Prostate cancer diagnosis does not necessarily mean the need for surgery or radiation. We now know that many prostate cancers are unlikely to ever cause harm, and treatment of these low grade cancers potentially creates more problems than it solves.
Who is it for?
The type of cancer you have is worked out from your prostate biopsy in conjunction with your PSA and any imaging scans. Broadly speaking, the disease should be of low grade, there should be low volume of disease (i.e not too many cores of prostate involved) and the PSA should not be more than 10. Many diagnoses of prostate cancer simply aren’t appropriate for a surveillance approach.
How does it work?
The idea is to keep a close eye on the disease, in order to keep open the option of curative treatment down the track. Active surveillance should not burn any treatment bridges. So if the disease starts behaving in a more concerning way, you have not lost the opportunity to cure the prostate cancer with surgery or radiation. In the meantime, you avoid (possibly forever) any potential side-effects of radical treatment.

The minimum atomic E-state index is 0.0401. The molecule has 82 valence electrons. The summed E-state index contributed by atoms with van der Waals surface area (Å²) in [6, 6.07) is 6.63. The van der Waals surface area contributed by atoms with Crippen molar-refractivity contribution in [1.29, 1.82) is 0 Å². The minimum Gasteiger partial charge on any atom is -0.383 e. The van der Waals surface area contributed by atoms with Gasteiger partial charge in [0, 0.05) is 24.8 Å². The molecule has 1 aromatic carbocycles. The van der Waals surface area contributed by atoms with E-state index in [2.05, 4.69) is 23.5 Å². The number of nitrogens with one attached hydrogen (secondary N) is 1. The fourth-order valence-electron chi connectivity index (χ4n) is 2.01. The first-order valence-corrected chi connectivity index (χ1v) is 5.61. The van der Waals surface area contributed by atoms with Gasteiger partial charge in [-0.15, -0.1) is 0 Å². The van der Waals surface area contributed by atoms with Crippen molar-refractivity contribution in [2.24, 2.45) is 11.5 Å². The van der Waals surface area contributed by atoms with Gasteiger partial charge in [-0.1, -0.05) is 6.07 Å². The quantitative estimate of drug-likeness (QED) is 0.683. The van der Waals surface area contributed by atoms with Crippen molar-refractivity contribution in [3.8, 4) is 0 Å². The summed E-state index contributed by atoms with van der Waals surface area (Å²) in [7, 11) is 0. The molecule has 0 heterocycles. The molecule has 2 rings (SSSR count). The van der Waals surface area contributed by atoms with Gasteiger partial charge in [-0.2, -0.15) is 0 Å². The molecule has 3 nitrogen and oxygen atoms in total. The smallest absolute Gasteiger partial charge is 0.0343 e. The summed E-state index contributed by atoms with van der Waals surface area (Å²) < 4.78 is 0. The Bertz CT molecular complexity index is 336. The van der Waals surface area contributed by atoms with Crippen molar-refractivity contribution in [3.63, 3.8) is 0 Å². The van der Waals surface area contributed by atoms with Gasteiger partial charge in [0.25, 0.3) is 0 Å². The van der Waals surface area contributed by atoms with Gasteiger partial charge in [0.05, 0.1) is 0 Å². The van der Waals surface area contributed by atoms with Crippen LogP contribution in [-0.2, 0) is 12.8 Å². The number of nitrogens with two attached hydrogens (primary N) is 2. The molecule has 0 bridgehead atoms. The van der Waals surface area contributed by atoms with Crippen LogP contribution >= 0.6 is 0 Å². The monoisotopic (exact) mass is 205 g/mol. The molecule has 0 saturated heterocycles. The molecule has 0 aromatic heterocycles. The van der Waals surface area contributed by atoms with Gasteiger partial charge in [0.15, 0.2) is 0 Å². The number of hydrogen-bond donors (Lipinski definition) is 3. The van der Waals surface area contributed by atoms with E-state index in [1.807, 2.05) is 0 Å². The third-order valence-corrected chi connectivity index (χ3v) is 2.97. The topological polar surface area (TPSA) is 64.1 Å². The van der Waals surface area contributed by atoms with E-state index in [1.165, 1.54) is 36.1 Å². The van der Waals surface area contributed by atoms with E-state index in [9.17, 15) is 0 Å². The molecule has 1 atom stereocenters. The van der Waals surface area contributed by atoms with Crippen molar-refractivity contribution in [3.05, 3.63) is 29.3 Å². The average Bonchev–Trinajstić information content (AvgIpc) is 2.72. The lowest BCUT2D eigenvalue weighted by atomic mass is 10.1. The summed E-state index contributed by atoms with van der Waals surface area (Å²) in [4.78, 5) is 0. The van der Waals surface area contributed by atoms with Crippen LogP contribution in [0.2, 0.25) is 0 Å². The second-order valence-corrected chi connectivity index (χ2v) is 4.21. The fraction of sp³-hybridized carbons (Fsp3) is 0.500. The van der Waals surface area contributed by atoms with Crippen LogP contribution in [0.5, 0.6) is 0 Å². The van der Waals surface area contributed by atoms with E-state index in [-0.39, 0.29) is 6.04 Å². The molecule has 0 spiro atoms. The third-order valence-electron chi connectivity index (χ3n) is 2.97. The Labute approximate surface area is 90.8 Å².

Signing up to active surveillance means you have to be comfortable with your diagnosis. It can be a natural reaction to want to tackle a cancer diagnosis head-on, and active surveillance certainly isn’t for everyone. But with support, you can take charge of the diagnosis without necessarily going down the path of surgery.
On active surveillance, you will be given a clear plan of how the disease will be monitored. You will require at least one repeat prostate biopsy, as well as a mixture of surveillance investigations with PSA blood tests, prostate examination and MRI scan of the prostate.